Rivers believes that the office is not being operated professionally. He said that there have been loitering, people doing homework and people running businesses and nonprofits out the office. Secondly, he believes that all of the Village’s administrative functions should be centralized in one location. Thirdly, he believes that by making the Executive Assistant accountable to the Village Manager, that person may be better able to help out in departments that are currently understaffed, such as HR.
Mayor Perkins has addressed Trustee Rivers’s claims about loitering and unauthorized personnel occupying the office by noting that the two individuals to which Rivers is referencing, Isiah Brandon and Princess Dempsey, are volunteers working on various community projects her office sponsors, such as the Safe Summer initiative and last week’s job fair. She also said that her Executive Assistant, Ms. Greenhow, is already fully occupied with her current duties and is neither trained nor paid to do HR work.
“[Ms. Greenhow] is not an HR person; neither is the HR person,” the Mayor said, in reference to current head of HR, Wilhelmina Dunbar. “[Former Village Manager] Jason Ervin put you in that position with no training,” Perkins said, seeming to address Ms. Dunbar, who was in the audience, directly. Acting Village Manager David Myers admonished the Mayor not to insult Village staff.
“That is not my secretary, that is the secretary for the Board,” the Mayor said, in reference to Ms. Greenhow. “Five days a week, I go to that office and she’s there.”
Trustee Jaycox said that she had actually been in support of moving the Mayor’s office to 40 Madison even when former Mayor Yarbrough occupied the office. She said that it would help streamline the Village’s administrative operations. However, she also noted that the motion to move the Executive Assistant salary as a line item to the Village Manager’s budget has its complications.
“What are we trying to accomplish?” she said of the proposed move. In response to Trustee Dorris’s assertion that the Mayor’s current Executive Assistant, Ms. Greenhow, is talented enough to assist departments at the Village that are short-staffed, Trustee Jaycox said that it would be a mistake to base a move of such lasting resonance on the talents of one individual.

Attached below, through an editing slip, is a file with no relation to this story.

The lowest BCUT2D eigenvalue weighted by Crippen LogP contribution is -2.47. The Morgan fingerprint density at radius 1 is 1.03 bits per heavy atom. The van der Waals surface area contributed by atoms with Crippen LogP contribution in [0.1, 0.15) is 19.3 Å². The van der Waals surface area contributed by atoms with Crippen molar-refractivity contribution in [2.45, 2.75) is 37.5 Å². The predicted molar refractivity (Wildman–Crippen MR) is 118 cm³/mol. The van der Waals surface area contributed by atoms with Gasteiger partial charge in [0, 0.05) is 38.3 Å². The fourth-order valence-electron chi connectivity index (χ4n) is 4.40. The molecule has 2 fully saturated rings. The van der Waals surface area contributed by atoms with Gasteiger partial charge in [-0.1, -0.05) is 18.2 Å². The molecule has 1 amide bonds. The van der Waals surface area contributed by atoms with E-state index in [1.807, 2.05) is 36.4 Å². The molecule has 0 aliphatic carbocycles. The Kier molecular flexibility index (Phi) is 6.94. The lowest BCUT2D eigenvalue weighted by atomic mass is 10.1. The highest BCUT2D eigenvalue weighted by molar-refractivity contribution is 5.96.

“I can’t look at the individual currently in the position, because the person may change,” Jaycox said. “And the next may not be as talented to do these things.”
Jaycox also cited the fact that one Village body’s gain may be another body’s loss were the Executive Assistant position to be moved elsewhere.
“The person [who] works in that position is assigned to the Mayor and the Board of Trustees,” Jaycox said. “If you put it under the direction of the manager, that person can be moved out to another area of work and should we need some work done, we can’t get it done because they’re under assignment to the manager. I don’t think that’s the answer budgetarily.”
Village attorney Michael Jurusik said that to move the Executive Assistant’s salary from the Mayor’s budget to that of the Village Manager would essentially be the equivalent of shuffling cards. Although the Assistant position has historically been a political hire who serves at the whim of whatever Mayor is in office, and while the Mayor and the Board may have input on whom they select to fill the role, the person is hired by the Village Manager. Whether his or her salary is a line item in the Manager’s budget or the Board’s is irrelevant. Jurusik suggested that the Board direct staff to change the Executive Assistant’s job description in order to allow it more flexibility to help out understaffed departments.
“There are moving parts here,” he said. “How you deal with the budget is up to you, but dealing with the job description may get you what you want.”
In response to Jurusik’s suggestion, the motion was changed to solely address the job description. The motion to change the job description for the Executive Assistant position passed, with Trustees Jaycox, Dorris, Lightford and Rivers voting ‘Aye.’ Trustee Cross and Mayor Perkins voted ‘No.’ Trustee Rogers abstained.
The motion to relocate the Mayor’s office, which required at least five votes (since it would mean that the Board would have to change the FY 2014-15 Budget to pay for the move), failed. Trustees Jaycox, Dorris, Lightford and Rivers voted ‘Aye.’ Mayor Perkins and Trustees Cross and Rogers voted ‘No.’
The motion to relocate is scheduled to come to another vote at tonight’s regular Board meeting. VFP